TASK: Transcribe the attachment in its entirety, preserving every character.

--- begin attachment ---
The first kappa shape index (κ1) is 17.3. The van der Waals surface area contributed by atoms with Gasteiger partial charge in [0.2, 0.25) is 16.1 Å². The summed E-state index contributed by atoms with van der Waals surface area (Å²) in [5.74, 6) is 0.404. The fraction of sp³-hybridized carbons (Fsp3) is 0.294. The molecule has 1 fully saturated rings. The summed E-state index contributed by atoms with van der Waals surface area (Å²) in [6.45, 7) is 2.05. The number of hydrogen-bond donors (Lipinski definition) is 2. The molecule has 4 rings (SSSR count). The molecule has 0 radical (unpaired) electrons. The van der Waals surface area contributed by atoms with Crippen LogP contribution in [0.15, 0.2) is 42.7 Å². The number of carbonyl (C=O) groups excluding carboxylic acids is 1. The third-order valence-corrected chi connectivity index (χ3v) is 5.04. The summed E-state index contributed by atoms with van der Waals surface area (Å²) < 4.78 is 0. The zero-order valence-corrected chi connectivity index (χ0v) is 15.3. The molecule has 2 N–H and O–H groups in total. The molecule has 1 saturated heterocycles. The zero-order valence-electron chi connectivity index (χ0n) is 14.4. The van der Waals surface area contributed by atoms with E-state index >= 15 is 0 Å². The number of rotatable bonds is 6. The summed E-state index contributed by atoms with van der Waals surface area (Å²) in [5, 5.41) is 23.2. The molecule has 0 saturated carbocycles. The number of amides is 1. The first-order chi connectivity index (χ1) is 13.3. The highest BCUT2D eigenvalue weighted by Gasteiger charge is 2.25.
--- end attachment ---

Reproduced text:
The first kappa shape index (κ1) is 17.3. The van der Waals surface area contributed by atoms with Gasteiger partial charge in [0.2, 0.25) is 16.1 Å². The summed E-state index contributed by atoms with van der Waals surface area (Å²) in [5.74, 6) is 0.404. The fraction of sp³-hybridized carbons (Fsp3) is 0.294. The molecule has 1 fully saturated rings. The summed E-state index contributed by atoms with van der Waals surface area (Å²) in [6.45, 7) is 2.05. The number of hydrogen-bond donors (Lipinski definition) is 2. The molecule has 4 rings (SSSR count). The molecule has 0 radical (unpaired) electrons. The van der Waals surface area contributed by atoms with Crippen LogP contribution in [0.15, 0.2) is 42.7 Å². The number of carbonyl (C=O) groups excluding carboxylic acids is 1. The third-order valence-corrected chi connectivity index (χ3v) is 5.04. The summed E-state index contributed by atoms with van der Waals surface area (Å²) < 4.78 is 0. The zero-order valence-corrected chi connectivity index (χ0v) is 15.3. The molecule has 2 N–H and O–H groups in total. The molecule has 1 saturated heterocycles. The zero-order valence-electron chi connectivity index (χ0n) is 14.4. The van der Waals surface area contributed by atoms with E-state index >= 15 is 0 Å². The number of rotatable bonds is 6. The summed E-state index contributed by atoms with van der Waals surface area (Å²) in [5, 5.41) is 23.2. The molecule has 0 saturated carbocycles. The number of amides is 1. The first-order chi connectivity index (χ1) is 13.3. The highest BCUT2D eigenvalue weighted by Gasteiger charge is 2.25.